Exploring Radical Feminism: Why I Am Not a Separatist

I originally posted a version of this piece as a Note on the Facebook page of The Left Side of Feminism. This is a slightly expanded version of that Note.

On my personal Facebook page, a friend posted a comment from a poster at Radfem Hub. The commenter had repeatedly and explicitly called for radical feminists to take “real action” by living entirely separately from men. The idea of separatism is not new. It has been floating around some parts of the radical feminist movement for decades. While I understand the frustration that leads to separatist thought, I have never been able to go along with that school of thought. Sadly, it has become a dominant school of thought within radical feminism, although that was not always the case. At all.

Early radical feminism arose from groups of women who had been involved in radical Leftist politics, such as New York Radical Women, Redstockings, and New York Radical Feminists. These were women who had become disillusioned with the New Left. The men of that movement had revealed themselves to be anything but revolutionaries. They didn’t want to tear down a broken system and build it anew–at least, not when it came to relations between the sexes. They didn’t want to destroy their daddies’ world. They just wanted their daddies’ places within that world. They wanted to be the ones controlling, oppressing and exploiting women. Whether you’re talking Stokley Carmichael’s hateful comments about women, Abbie Hoffman’s hateful comments about women, or Ira Einhorn actually beating and murdering a woman, the leaders of the male-dominated New Left saw no reason to upset their advantageous apple cart vis-a-vis patriarchy.  So, women like Shulamith Firestone, Carol Hanisch, and Kathie Sarachild broke away.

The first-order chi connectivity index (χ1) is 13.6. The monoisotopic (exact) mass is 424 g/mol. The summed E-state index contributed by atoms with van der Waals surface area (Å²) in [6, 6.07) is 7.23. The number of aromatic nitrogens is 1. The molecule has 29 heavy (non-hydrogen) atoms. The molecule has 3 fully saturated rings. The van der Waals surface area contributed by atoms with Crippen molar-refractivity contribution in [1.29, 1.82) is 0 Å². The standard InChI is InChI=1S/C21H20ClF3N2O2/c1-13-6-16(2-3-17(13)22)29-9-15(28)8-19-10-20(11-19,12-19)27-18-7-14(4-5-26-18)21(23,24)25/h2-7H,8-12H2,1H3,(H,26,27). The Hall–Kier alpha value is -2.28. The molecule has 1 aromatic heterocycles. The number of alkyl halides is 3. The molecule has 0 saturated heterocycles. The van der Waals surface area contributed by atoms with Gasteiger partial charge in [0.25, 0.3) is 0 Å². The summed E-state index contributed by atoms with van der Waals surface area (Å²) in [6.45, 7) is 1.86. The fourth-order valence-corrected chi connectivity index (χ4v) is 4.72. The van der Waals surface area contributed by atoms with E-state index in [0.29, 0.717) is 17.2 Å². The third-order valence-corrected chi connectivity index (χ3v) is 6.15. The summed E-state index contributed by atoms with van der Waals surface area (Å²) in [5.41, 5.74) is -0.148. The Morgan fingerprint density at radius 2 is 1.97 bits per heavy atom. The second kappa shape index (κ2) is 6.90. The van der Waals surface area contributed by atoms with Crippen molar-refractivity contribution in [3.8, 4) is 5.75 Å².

These women, who were at the forefront of the development of radical feminism, were not separtists.  Many of them were veterans of the Civil Rights Movement.  They had long organized with men on issues of social justice.  They were dedicated to real changes for real people in the real world.  In fact, Hanisch (along with others) has criticized the move of feminist thought from the real world to the world of the academic.  As much as I may respect academics, such as Mary Daly, I have to agree with her.  Getting published doesn’t change the world.  Getting organized does.

As I’ve mentioned before, I’m not aligned with any single school of thought. Those who are obsessed with theory will take exception to that, but I pay them no mind.  Theory and life rarely coincide.  I prefer organic, people-oriented action and belief systems to theory-obsessed ideologues.  I take what I think is right from a whole host of different philosophies, and leave what I think is wrong. To me, that’s how everyone should operate. Tying ourselves to a single philosophy is evidence of lack of dedicated, personal, critical thought. We adopt the ideas of others (or what we’re told others believe) instead of thinking for ourselves. Thinking for yourself is the most important skill any person can have–especially if she wants to make real changes in the real world.

One of the things I must come back to on many occasions, both on the Facebook page and in my writings elsewhere, is that I am hugely influenced by the writings and the lives of radical feminist thinkers. I hold many of the same convictions and worldviews as radical feminists, past and present. However, I do not count myself as a radical feminist, by today’s definition of that term. That’s for a variety of reasons.

One the reasons I do not identify as a radical feminist is the idea that there is no such thing as “feminisms”. There is only feminism. You are or you’re not. Period. I believe you can hold to other philosophies–Marxism, general Socialism, liberalism, anarchism, libertarianism, etc.–but the feminism part of it is how you view the place of women in the world, as well as how you view patriarchal concepts and practices–the albatross around the necks of women. I am a Marxist, and I am a feminist. I am a Socialist, and I am a feminist. I hold sympathy with anarcho-syndicalism, anarcho-socialism and anarcho-communism. But I am a feminist. They are philosophies that can be parallel, but they are also separate. One’s other political philosophies may influence her expression of feminism, but it does not fundamentally change the fact that it is feminism.